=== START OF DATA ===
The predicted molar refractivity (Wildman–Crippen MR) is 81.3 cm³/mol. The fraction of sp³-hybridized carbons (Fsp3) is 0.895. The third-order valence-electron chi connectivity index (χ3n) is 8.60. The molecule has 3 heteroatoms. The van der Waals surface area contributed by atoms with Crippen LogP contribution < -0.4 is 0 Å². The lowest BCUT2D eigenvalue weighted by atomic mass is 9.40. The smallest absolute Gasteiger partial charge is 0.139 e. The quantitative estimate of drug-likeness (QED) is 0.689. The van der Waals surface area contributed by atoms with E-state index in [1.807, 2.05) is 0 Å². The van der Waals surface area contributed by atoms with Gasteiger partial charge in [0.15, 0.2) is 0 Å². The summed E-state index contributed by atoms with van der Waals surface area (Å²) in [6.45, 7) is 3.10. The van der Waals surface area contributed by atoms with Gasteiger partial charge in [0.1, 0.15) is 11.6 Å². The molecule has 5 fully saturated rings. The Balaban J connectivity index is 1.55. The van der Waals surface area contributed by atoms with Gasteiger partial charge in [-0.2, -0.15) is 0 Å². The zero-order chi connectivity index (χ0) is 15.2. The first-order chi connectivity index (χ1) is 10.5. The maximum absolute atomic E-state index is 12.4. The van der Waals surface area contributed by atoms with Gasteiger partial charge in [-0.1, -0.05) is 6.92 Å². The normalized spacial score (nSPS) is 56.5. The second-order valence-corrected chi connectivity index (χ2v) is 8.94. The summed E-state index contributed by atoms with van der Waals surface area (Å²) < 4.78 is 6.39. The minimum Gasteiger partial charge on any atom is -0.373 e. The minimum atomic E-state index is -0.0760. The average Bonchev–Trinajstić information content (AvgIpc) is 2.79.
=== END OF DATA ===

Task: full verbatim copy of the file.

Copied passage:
The predicted molar refractivity (Wildman–Crippen MR) is 81.3 cm³/mol. The fraction of sp³-hybridized carbons (Fsp3) is 0.895. The third-order valence-electron chi connectivity index (χ3n) is 8.60. The molecule has 3 heteroatoms. The van der Waals surface area contributed by atoms with Crippen LogP contribution < -0.4 is 0 Å². The lowest BCUT2D eigenvalue weighted by atomic mass is 9.40. The smallest absolute Gasteiger partial charge is 0.139 e. The quantitative estimate of drug-likeness (QED) is 0.689. The van der Waals surface area contributed by atoms with E-state index in [1.807, 2.05) is 0 Å². The van der Waals surface area contributed by atoms with Gasteiger partial charge in [0.15, 0.2) is 0 Å². The summed E-state index contributed by atoms with van der Waals surface area (Å²) in [6.45, 7) is 3.10. The van der Waals surface area contributed by atoms with Gasteiger partial charge in [0.1, 0.15) is 11.6 Å². The molecule has 5 fully saturated rings. The Balaban J connectivity index is 1.55. The van der Waals surface area contributed by atoms with Gasteiger partial charge in [-0.2, -0.15) is 0 Å². The zero-order chi connectivity index (χ0) is 15.2. The first-order chi connectivity index (χ1) is 10.5. The maximum absolute atomic E-state index is 12.4. The van der Waals surface area contributed by atoms with Gasteiger partial charge in [-0.1, -0.05) is 6.92 Å². The normalized spacial score (nSPS) is 56.5. The second-order valence-corrected chi connectivity index (χ2v) is 8.94. The summed E-state index contributed by atoms with van der Waals surface area (Å²) < 4.78 is 6.39. The minimum Gasteiger partial charge on any atom is -0.373 e. The minimum atomic E-state index is -0.0760. The average Bonchev–Trinajstić information content (AvgIpc) is 2.79.